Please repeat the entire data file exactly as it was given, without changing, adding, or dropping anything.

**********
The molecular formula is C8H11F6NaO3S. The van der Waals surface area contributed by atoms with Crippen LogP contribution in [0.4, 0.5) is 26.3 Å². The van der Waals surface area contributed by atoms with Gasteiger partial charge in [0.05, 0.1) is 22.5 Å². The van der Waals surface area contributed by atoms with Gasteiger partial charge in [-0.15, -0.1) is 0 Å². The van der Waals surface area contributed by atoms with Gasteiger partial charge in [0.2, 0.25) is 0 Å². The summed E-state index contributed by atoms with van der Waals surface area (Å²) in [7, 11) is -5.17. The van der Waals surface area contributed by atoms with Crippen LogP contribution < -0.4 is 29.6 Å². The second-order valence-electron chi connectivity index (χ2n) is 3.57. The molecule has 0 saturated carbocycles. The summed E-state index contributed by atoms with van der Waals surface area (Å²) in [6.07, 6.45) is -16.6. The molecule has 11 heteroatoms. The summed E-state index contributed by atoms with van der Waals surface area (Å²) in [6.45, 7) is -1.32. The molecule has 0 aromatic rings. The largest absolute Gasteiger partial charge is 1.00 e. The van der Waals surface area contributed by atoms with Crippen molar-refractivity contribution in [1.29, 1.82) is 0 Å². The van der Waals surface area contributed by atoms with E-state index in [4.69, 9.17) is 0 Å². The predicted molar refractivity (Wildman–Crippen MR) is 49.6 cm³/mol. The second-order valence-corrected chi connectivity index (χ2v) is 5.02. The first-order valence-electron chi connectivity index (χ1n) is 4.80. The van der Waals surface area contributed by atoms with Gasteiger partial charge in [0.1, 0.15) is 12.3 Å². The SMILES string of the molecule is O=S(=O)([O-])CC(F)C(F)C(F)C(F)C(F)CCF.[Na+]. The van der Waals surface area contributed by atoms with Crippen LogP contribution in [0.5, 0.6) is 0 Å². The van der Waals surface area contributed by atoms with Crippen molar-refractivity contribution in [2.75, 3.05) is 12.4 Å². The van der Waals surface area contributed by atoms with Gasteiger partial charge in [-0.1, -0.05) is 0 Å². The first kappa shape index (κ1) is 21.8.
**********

The molecular formula is C8H11F6NaO3S. The van der Waals surface area contributed by atoms with Crippen LogP contribution in [0.4, 0.5) is 26.3 Å². The van der Waals surface area contributed by atoms with Gasteiger partial charge in [0.05, 0.1) is 22.5 Å². The van der Waals surface area contributed by atoms with Gasteiger partial charge in [-0.15, -0.1) is 0 Å². The van der Waals surface area contributed by atoms with Gasteiger partial charge in [0.2, 0.25) is 0 Å². The summed E-state index contributed by atoms with van der Waals surface area (Å²) in [7, 11) is -5.17. The van der Waals surface area contributed by atoms with Crippen LogP contribution < -0.4 is 29.6 Å². The second-order valence-electron chi connectivity index (χ2n) is 3.57. The molecule has 0 saturated carbocycles. The summed E-state index contributed by atoms with van der Waals surface area (Å²) in [6.07, 6.45) is -16.6. The molecule has 11 heteroatoms. The summed E-state index contributed by atoms with van der Waals surface area (Å²) in [6.45, 7) is -1.32. The molecule has 0 aromatic rings. The largest absolute Gasteiger partial charge is 1.00 e. The van der Waals surface area contributed by atoms with Crippen molar-refractivity contribution in [1.29, 1.82) is 0 Å². The van der Waals surface area contributed by atoms with E-state index in [4.69, 9.17) is 0 Å². The predicted molar refractivity (Wildman–Crippen MR) is 49.6 cm³/mol. The second-order valence-corrected chi connectivity index (χ2v) is 5.02. The first-order valence-electron chi connectivity index (χ1n) is 4.80. The van der Waals surface area contributed by atoms with Gasteiger partial charge in [0.1, 0.15) is 12.3 Å². The SMILES string of the molecule is O=S(=O)([O-])CC(F)C(F)C(F)C(F)C(F)CCF.[Na+]. The van der Waals surface area contributed by atoms with Crippen LogP contribution in [0.5, 0.6) is 0 Å². The van der Waals surface area contributed by atoms with Crippen molar-refractivity contribution in [2.75, 3.05) is 12.4 Å². The van der Waals surface area contributed by atoms with Gasteiger partial charge in [-0.1, -0.05) is 0 Å². The first kappa shape index (κ1) is 21.8.